ROV Adventures

Its finally time for robots

So a few people have assumed my time in South Africa is all exciting adventures. Its definitely exciting at times but I’m living in a small town with limited money so the weekends can be somewhat quiet. This weekend however was eventful as me and two other field specialists from Oceans decided to go and start getting some ROV piloting practice.

The ROV (essentially an underwater drone) is going to be used by Oceans Research to document the fish population of a near shore reef. The goal is to see how an ROV compares to other methods of data collection for similar projects. The first step was getting good at piloting.


So on Saturday afternoon, Jesse, Mitch and me gathered up our equipment.

Everything a team of amateur ROV pilots need

We headed down to a small public access pier near the main harbor in Mossel Bay and got to diving. Now I figured, being so close to a heavily used boat slipway we wouldn’t see much. We’d genuinely planned it as a chance to get more piloting practice for some upcoming research. Boy were we wrong! we found a small reef and schools of fish all around! Some members of the general public came by curious about what we were doing so we enjoyed a bit of impromptu science communication about the reefs in the area. The kids especially were really fascinated.

There were heaps of fish for us to see and it proved to be a really fun first dive. I’d done some practice dives back home in a harbor. But it was a sandy area with little to see. This dive really opened my eyes to whats possible with this technology. I was really excited!


Mitch, the ROV, Jesse and Mossel Bay at Sunset


Hoping for a repeat performance of Saturdays success we decided to head on Sunday as well. This time we were deploying at a similar site nearby to the first  at the site of a nearshore reef that we hoped to study with the ROV. Today was just a test. But it quickly turned into a bit of a misadventure.

We decided to test out a few new toys for the ROV. In hindsight we were maybe jumping the gun just a little bit. The first thing we tested was a special type of GoPro mount. The mount attached to the bottom of the ROV and allowed the GoPro to face straight down. This would allow us to shoot detailed footage of the seafloor which could in theory be turned into a 3D map of the seafloor.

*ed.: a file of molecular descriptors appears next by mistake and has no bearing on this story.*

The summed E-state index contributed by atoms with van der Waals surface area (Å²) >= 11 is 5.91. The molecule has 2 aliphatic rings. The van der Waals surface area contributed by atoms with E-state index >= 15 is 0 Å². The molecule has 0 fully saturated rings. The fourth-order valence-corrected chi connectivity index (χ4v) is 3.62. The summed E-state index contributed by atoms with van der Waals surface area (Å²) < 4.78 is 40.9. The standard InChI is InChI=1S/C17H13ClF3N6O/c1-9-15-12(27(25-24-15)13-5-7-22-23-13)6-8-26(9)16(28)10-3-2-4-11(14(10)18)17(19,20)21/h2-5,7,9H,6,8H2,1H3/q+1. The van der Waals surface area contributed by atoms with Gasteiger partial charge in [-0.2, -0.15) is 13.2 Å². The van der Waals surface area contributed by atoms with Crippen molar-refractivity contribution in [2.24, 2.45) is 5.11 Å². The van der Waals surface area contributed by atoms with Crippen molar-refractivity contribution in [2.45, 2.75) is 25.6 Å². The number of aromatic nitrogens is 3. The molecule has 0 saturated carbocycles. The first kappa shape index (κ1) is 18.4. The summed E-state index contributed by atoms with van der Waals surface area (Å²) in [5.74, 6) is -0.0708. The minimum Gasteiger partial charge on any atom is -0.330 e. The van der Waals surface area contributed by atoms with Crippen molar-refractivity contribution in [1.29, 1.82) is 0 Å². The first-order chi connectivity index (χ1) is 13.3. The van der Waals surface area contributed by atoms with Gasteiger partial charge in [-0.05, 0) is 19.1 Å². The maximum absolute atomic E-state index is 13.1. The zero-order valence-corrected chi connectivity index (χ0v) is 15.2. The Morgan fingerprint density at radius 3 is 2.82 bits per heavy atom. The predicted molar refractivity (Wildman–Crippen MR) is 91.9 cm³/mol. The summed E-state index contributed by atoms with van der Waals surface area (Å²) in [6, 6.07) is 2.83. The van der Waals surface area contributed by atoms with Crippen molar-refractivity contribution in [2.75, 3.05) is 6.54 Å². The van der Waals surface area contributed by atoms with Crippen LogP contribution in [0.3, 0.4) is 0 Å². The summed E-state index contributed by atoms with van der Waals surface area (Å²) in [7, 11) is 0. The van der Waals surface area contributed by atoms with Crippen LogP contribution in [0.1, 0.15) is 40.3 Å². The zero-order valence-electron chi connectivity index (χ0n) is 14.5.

So we deployed the ROV and headed out. We started alright, but the water was pretty choppy and we banged into a few rocks. When we got further out, we charged out into calmer water, we couldn’t find the reef which was pretty frustrating to say the least. So we figured we’d cut our losses, detach the GoPro attachment and just practice piloting a bit more.

SO I piloted the ROV back into the shore, Jesse picked it up and I’ve immediately said “Oh s***!” when I saw that GoPro was gone.  The GoPro mount I’d 3D printed had snapped during one of those collisions with the rocks. Jesse was about to go jump in to try find it but I had a better idea.

I quickly pointed out that the second ROV attachment I’d prepared to test was a grabber claw. Here is a video of what I’m talking about.

Out of that, a rescue plan was born. Admittedly, it was a wildly optimistic plan: Use an untested grabber claw to search somewhat choppy water for a small camera we hope to grab in rapidly fading sunlight with an ROV we just barely knew how to pilot.

But we’re an optimistic bunch of , and much to our surprise we found the Camera!

And were we successful?

Sadly no, while we were able to find the GoPro (much to our surprise). The water was too choppy for the ROV to make an approach and grab it. It is close to shore so it is retrievable. Yesterday one of the Jesse tried to go for a swim to retrieve it. The visibility didn’t allow it. Another attempt will happen today, cross your fingers for me!








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